Lo­cal hockey pro­gram in jeop­ardy

Stanstead Journal - - SPORTS - Vic­to­ria Vanier Stanstead

You’dthink that, with the ad­di­tion of a brand new, state-of-the-art arena in town, lo­cal kids would be flock­ing to the arena to play ‘Canada’s game’. That cer­tainly was the in­ten­tion of the late Pat Burns when he gave his per­mis­sion to the town and to Stanstead Col­lege to use his name for the build­ing.

Un­for­tu­nately, the op­po­site seems to be hap­pen­ing. In the last two years, the mem­ber­ship of Bor­der Mi­nor Hockey As­so­ci­a­tion has de­creased from 140 to 91 play­ers. “The kids aren’t play­ing some­where else; they’ve stopped play­ing be­cause of the costs. There are fam­i­lies where the kids will take turns play­ing hockey be­cause they can’t af­ford to reg­is­ter more than one kid per sea­son,” ex­plained the pres­i­dent of Bor­der Mi­nor Hockey, Dave Dubois. “Our pro­gram is slowly dis­solv­ing be­cause of the costs.”

“Maybe there’s a Wayne Gret­zky or a Mario Lemieux or a Sid­ney Crosby sit­ting here. A young player could come from Stanstead who plays in an arena named af­ter me!” said Pat Burns at the an­nounce­ment of the gov­ern­ment fund­ing for the arena back in 2010. That sce­nario is be­com­ing less and less likely.

Presently, the town sub­si­dizes the play­ers, giv­ing each player back a por­tion of the hefty mem­ber­ship fee that runs be­tween $250 and $465, de­pend­ing on the age of the player. First time mem­bers re­gard­less of age, pay only a $250 mem­ber­ship fee in their first year. “We’d like to have a bet­ter set-up with the town be­cause some peo­ple are get­ting this money who don’t need it while other kids still can’t af­ford to play, even with the sub­sidy,” said Mr. Dubois. Mak­ing mem­ber­ship much more af­ford­able would get more kids into the arena to play and help de­fray some of the ex­penses of the As­so­ci­a­tion. “Whether there are eight kids on the team or four­teen, we still have to pay $130 an hour for the ice time.”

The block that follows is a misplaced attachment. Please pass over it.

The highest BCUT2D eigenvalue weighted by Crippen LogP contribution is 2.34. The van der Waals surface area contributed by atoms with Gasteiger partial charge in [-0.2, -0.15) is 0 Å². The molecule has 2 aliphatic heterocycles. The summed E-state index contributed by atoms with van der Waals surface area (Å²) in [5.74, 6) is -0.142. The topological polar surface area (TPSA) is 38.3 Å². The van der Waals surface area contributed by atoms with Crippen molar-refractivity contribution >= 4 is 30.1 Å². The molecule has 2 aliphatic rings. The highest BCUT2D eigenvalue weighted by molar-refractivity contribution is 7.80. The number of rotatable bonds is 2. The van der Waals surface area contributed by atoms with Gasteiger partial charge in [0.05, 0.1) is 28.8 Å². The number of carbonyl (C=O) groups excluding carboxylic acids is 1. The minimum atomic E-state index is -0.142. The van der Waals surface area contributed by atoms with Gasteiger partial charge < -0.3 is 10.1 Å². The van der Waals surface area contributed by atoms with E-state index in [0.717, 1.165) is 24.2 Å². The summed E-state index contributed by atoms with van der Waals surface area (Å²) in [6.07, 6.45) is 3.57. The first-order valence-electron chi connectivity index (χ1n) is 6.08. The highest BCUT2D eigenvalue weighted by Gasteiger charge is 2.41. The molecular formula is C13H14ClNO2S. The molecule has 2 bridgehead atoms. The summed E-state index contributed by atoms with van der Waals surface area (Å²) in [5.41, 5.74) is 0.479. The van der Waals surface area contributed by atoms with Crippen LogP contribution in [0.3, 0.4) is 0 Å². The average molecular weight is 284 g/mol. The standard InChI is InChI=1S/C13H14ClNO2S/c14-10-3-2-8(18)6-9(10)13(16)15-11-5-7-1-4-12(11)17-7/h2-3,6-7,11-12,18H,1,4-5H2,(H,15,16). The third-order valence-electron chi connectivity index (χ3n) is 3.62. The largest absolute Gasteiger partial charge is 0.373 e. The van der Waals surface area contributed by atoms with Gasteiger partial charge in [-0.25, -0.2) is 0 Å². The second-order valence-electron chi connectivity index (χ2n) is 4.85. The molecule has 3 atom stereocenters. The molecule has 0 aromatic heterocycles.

Mr. Dubois also be­lieves that other mu­nic­i­pal­i­ties should help sup­port the Bor­der Mi­nor Hockey As­so­ci­a­tion, given that many of the chil­dren play­ing are from out of town. “The towns of Ayer’s Cliff, Og­den, North Hat­ley, Stanstead Town­ship and the oth­ers have never con­trib­uted to this pro­gram; I don’t un­der­stand that,” said Mr. Dubois. He also men­tioned how, now that the teams play in a heated arena, many se­niors like to go out and watch the kids play. “It should be a community project to keep the bor­der Mi­nor Hockey As­so­ci­a­tion go­ing,” he con­cluded.

When we went to print, Mr. Dubois was just about to have a meet­ing with mayor Philippe Du­til to dis­cuss the chil­dren’s hockey pro­gram in depth.

TheLen­noxville Curl­ing Club is hop­ing to at­tract new mem­bers to their Wheel­chair Curl­ing Pro­gram which be­gins in a few weeks. “We now have six mem­bers in our Wheel­chair Curl­ing. It is our most in­ter­est­ing pro­gram,” com­mented Al Whit­tier. Mr. Whit­tier coaches mem­bers in the pro­gram along with Jo­hanne Poulin, of Coat­i­cook, who was on the Len­noxville Curl­ing Club’s first wheel­chair curl­ing team. Both coaches are bilin­gual.

Wheel­chair curl­ing is a great way to ex­er­cise and, al­though prac­ticed in only a hand­ful of clubs in Quebec, is quite pop­u­lar in other prov­inces. “Our wheel­chair pro­gram is re­ally quite an of­fer. We have good coaches, ac­ces­si­bil­ity to the ice and great ca­ma­raderie,” said Mr. Whit­tier who was named “Club Coach of the Year” by Curl­ing Quebec in 2010.

You don’t need any curl­ing ex­pe­ri­ence to join this pro­gram. Those in­ter­ested can even try it out for free dur­ing the first two prac­tices to see if they like it. Once the pro­gram gets go­ing in mid-Oc­to­ber, the prac­tices will be held ev­ery Sun­day, from 10:00 am to 2:00 or 3:00 pm with a break for lunch, giv­ing the par­tic­i­pants am­ple time to hone their skills and en­joy a few ends. The club’s wheel­chair team also takes part in the occa-

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